Tuesday, November 20, 2012

An example of one community pasture up for sale

the hidden understorey of native grassland, with lichens and club mosses
A cattleman I know recently told me a story that made me realize that there could well be some powerful players in the beef industry who are hoping to get some of the PFRA pastures if they are put up for sale.

"We were at the Calgary Stampede and didn't have a seat, but I ran into a friend there who was a bit of a bigwig with the Stampede and he said, 'no problem, I can get you a spot.' So he sat us down in the VIP seating at right next to a couple of women who work for one of the major banks in the farm sector. Somehow we got talking about Saskatchewan pasture land and they told me the big operators in the Alberta cattle industry see Saskatchewan as a source of cheap land for building feedlots and large backgrounding operations."

What's backgrounding? That's what I wondered too so I looked it up. Here is an explanation of how backgrounding works, from a Stats Canada publication available online:

"Cow-calf operations sell calves to backgrounding or feeding operations. Backgrounding operations, which include feeder and stocker/finishing operations, usually keep cattle throughout the winter to be fed a low energy ration like forage. Backgrounding operations sell cattle the year after as yearlings, to be finished on feeding operations, or as fed cattle ready to be slaughtered. Usually more than half the heifers for slaughter and steers inventories in Canada, at January 1 or July 1, are reported to be on feeding operations. Feeder steers and heifers on feeding operations are fed a high energy ration like grains to be finished to slaughter weight. The Western provinces have 30.6% of the total feeding operations and account for 75.4% of the Canadian cattle inventory on feeding operations."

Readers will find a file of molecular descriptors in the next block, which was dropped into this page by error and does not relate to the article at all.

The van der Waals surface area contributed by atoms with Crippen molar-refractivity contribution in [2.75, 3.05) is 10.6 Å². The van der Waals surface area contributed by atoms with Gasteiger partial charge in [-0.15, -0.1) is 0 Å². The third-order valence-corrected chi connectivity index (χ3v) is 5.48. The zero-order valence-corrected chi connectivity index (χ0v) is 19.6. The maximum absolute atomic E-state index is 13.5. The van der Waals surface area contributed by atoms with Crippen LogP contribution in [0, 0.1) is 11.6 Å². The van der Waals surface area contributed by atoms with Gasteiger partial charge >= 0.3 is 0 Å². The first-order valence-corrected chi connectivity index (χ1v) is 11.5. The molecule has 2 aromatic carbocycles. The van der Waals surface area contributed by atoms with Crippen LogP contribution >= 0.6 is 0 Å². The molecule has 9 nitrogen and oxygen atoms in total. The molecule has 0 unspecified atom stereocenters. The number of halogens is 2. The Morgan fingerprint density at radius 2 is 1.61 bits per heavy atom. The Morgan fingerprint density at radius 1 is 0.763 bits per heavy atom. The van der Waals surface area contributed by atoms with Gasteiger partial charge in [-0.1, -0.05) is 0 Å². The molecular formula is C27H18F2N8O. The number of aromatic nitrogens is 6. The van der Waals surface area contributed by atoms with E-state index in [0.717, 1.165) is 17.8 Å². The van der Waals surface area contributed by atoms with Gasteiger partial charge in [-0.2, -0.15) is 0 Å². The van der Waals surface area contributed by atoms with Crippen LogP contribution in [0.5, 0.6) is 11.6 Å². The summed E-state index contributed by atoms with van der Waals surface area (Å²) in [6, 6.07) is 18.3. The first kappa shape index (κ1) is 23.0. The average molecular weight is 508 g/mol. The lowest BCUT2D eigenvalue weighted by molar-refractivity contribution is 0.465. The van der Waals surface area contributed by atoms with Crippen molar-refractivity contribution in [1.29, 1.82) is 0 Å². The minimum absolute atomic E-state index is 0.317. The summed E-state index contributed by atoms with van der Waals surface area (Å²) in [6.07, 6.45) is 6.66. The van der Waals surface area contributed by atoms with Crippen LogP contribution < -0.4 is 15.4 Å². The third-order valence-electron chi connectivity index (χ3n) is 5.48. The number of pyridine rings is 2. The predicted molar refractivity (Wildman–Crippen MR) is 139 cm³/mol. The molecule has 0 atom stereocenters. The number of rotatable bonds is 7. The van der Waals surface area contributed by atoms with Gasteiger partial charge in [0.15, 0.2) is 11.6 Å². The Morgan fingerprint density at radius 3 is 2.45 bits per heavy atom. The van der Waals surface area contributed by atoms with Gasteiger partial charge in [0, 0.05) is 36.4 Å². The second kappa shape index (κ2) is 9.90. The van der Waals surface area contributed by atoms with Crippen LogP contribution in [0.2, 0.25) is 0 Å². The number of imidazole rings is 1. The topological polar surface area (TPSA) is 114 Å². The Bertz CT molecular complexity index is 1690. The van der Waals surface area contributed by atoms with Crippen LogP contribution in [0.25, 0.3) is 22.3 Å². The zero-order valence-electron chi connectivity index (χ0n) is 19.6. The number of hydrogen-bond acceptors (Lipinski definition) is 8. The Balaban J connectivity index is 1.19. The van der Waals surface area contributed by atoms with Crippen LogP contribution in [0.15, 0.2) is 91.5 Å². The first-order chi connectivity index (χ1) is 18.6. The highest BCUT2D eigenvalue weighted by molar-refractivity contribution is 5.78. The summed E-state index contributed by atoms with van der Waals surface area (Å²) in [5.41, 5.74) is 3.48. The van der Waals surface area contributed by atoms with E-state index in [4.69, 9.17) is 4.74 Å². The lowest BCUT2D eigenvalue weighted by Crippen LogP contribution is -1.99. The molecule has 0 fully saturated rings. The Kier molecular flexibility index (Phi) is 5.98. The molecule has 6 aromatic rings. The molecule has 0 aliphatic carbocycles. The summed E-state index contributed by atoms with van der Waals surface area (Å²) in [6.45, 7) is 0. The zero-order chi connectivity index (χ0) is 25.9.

From what I gather, these are the intermediary places in the beef industry that can be quite profitable businesses once the operation gets big enough.

These kinds of businesses are not the PFRA patrons but they may be the people backing those who are trying to buy a pasture. If that happens, what is lost?

Consider one of the pastures up for sale right now--Wolverine near Lanigan. A lovely piece of grassland in a place where there are almost no other native prairie remnants, Wolverine is one of the few Aspen Parkland pastures that still has some Sprague's Pipits in residence and other grassland birds--last time I checked anyway.

Right now around 45 producers have 1,300 cattle that graze the 17,000 acres at Wolverine every summer. If a feedlot or backgrounding operation gets hold of it, instead of 45 producers and their families benefiting from the grazing opportunity and bringing spinoff economic activity to the local community, there could be one or two owners of a large company that controls the access to all 17,000 acres and makes all of the management decisions without the kind of grass and ecosystem management the PFRA system always provided to look after the land.

That transfer of this piece of our commonwealth into the hands of the a couple of favoured operators will also lead to the local community and economy losing the pasture management staff and their families. And, as well, if the pasture is degraded from overstocking and no control of invasive species and shrubs, the biodiversity and species at risk will suffer, riparian areas could be damaged, and the land would lose much of its capacity to store carbon.

from Western Producer
Recently the pasture staff at Wolverine conducted a trial using goats to knock back shrubby growth on the pasture, which is a serious problem in certain parts of the prairie. Here is a story about it from the September issue of Western Producer, an example of the kind of enlightened work done under the PFRA system using new approaches to handle invasive species and brush, which not only reduce the amount of good grazing for cattle but also ruin habitat for endangered grassland birds and other species at risk. 

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